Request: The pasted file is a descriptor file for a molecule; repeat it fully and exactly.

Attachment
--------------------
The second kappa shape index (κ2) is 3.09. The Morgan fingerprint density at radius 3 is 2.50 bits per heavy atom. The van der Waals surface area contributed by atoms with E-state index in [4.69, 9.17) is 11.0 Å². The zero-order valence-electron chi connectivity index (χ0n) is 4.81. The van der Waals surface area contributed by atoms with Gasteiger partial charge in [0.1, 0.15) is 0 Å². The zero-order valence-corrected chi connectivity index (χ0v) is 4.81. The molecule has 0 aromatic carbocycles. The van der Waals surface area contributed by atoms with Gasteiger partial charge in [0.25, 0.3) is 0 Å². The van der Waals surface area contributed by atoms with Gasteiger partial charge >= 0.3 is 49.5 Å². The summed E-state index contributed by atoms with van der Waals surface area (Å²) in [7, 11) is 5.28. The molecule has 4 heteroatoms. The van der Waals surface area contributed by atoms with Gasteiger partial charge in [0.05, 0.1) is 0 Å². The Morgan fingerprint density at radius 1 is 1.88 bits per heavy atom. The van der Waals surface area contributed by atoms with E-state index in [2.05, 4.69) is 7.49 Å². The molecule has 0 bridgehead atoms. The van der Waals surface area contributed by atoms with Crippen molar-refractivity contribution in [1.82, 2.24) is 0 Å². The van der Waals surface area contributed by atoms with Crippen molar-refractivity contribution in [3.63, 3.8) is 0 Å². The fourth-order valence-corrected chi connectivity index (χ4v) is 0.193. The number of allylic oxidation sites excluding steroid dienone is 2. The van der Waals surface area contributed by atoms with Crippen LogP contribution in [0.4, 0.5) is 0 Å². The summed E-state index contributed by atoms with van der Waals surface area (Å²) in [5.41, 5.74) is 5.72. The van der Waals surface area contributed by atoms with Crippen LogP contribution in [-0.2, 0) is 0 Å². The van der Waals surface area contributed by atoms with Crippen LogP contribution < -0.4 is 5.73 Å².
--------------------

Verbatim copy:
The second kappa shape index (κ2) is 3.09. The Morgan fingerprint density at radius 3 is 2.50 bits per heavy atom. The van der Waals surface area contributed by atoms with E-state index in [4.69, 9.17) is 11.0 Å². The zero-order valence-electron chi connectivity index (χ0n) is 4.81. The van der Waals surface area contributed by atoms with Gasteiger partial charge in [0.1, 0.15) is 0 Å². The zero-order valence-corrected chi connectivity index (χ0v) is 4.81. The molecule has 0 aromatic carbocycles. The van der Waals surface area contributed by atoms with Gasteiger partial charge in [0.25, 0.3) is 0 Å². The van der Waals surface area contributed by atoms with Gasteiger partial charge >= 0.3 is 49.5 Å². The summed E-state index contributed by atoms with van der Waals surface area (Å²) in [7, 11) is 5.28. The molecule has 4 heteroatoms. The van der Waals surface area contributed by atoms with Gasteiger partial charge in [0.05, 0.1) is 0 Å². The Morgan fingerprint density at radius 1 is 1.88 bits per heavy atom. The van der Waals surface area contributed by atoms with E-state index in [2.05, 4.69) is 7.49 Å². The molecule has 0 bridgehead atoms. The van der Waals surface area contributed by atoms with Crippen molar-refractivity contribution in [1.82, 2.24) is 0 Å². The van der Waals surface area contributed by atoms with Crippen molar-refractivity contribution in [3.63, 3.8) is 0 Å². The fourth-order valence-corrected chi connectivity index (χ4v) is 0.193. The number of allylic oxidation sites excluding steroid dienone is 2. The van der Waals surface area contributed by atoms with Crippen LogP contribution in [0.4, 0.5) is 0 Å². The summed E-state index contributed by atoms with van der Waals surface area (Å²) in [5.41, 5.74) is 5.72. The van der Waals surface area contributed by atoms with Crippen LogP contribution in [-0.2, 0) is 0 Å². The van der Waals surface area contributed by atoms with Crippen LogP contribution < -0.4 is 5.73 Å².